Distributed audio/video: Home theater for the whole home
By The Vann’s Editorial Team
Last revised October 12th, 2009
Could you imagine having music in every room of your home, following you around from living room to kitchen to bedroom? How about having a video monitor in your kitchen with the game on, so you don’t miss the big play when you get up to make a sandwich? Or maybe being able to watch the vacation slideshow that’s stored on your den’s computer on the flat panel television in your living room?
Well, all of this and more is possible with the advancement of distributed audio and video. Of course, the possibilities are nearly endless, but whether you just want music in an extra room or audio and video throughout your home, there are options out there for you.
How’s it work?
Distributed entertainment consists of a centralized audio/video system that can provide audio and video signals throughout your home. The only thing required to be in each room are speakers and TV screens. Through wall-mounted control panels or remote controls, you’re able to control the system. You can have your centralized components out in your living room, or even hidden away in a closet somewhere in your house. You may choose to have additional source components located locally in rooms for convenience. These components could also be available to the rest of the system if you want them to be.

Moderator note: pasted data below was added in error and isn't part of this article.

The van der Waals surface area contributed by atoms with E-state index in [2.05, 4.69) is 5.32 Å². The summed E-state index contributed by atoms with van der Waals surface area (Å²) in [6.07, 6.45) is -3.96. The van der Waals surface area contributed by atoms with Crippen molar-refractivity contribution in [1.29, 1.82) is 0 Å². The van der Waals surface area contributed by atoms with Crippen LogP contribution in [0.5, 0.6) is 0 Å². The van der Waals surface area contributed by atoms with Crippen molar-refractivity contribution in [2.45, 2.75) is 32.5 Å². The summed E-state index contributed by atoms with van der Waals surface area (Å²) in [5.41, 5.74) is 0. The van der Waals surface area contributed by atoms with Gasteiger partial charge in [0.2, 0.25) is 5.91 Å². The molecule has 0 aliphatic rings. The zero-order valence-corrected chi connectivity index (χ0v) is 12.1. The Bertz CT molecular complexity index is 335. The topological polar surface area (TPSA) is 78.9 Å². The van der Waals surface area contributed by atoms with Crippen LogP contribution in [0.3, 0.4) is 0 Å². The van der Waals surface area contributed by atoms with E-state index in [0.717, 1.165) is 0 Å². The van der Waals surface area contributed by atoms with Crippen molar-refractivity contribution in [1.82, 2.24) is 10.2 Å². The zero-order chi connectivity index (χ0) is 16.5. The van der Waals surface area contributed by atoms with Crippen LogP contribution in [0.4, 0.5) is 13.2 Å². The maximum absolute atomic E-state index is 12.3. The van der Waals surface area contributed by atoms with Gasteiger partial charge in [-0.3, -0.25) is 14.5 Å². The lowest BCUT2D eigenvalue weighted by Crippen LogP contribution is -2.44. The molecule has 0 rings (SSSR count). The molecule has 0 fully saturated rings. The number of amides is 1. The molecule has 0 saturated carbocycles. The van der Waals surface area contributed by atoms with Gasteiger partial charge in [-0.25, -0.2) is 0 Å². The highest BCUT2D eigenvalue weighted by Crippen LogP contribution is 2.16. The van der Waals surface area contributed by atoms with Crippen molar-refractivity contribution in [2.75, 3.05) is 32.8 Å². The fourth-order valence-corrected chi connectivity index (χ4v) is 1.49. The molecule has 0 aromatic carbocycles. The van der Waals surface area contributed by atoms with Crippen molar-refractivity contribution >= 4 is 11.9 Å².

Distributed entertainment systems are usually either A/V-centric or PC-centric. That means either a traditional stack of components or a PC runs the show. What you choose mainly has to do with personal preference, although there are some other things to consider, like your home’s wiring system.
Utilizing some of your existing components, you can begin creating a home A/V distribution system. The least expensive method (although also the most limited) for getting audio to at least one more room is a single amplifier driving speakers in multiple rooms. The sound from the receiver is available in several rooms. Although volume controls may be located in each room, all of the rooms receive the same sound. It’s important to use an impedance matching system when you split the output from a single source to 2 or more pairs of speakers. Without it, you may damage the audio source.
Many multi-channel receivers on the market today feature integrated multi-zone systems. You can use a couple of the amplified channels to drive a pair of stereo speakers in a second room. This is great, but it’s likely you’ll want to listen to different sources at the same time in different locations, so you’ll need multiple amps or receivers. There are multi-source amplifiers available from many companies that power multiple zones. Some of these products let you connect up to eight separate source components and distribute them to eight different zones, with the capacity to expand up to sixteen zones of control and distribution. These types of amplifiers allow control of source components through both RS232 and/or IR. Today, receivers ready for multi-zone/multi-source use are very common, and increasingly inexpensive. They usually feature two to four zones each with a separate source, and video may be included on anywhere from one to all your zones. Be sure to look at this when shopping for a new receiver.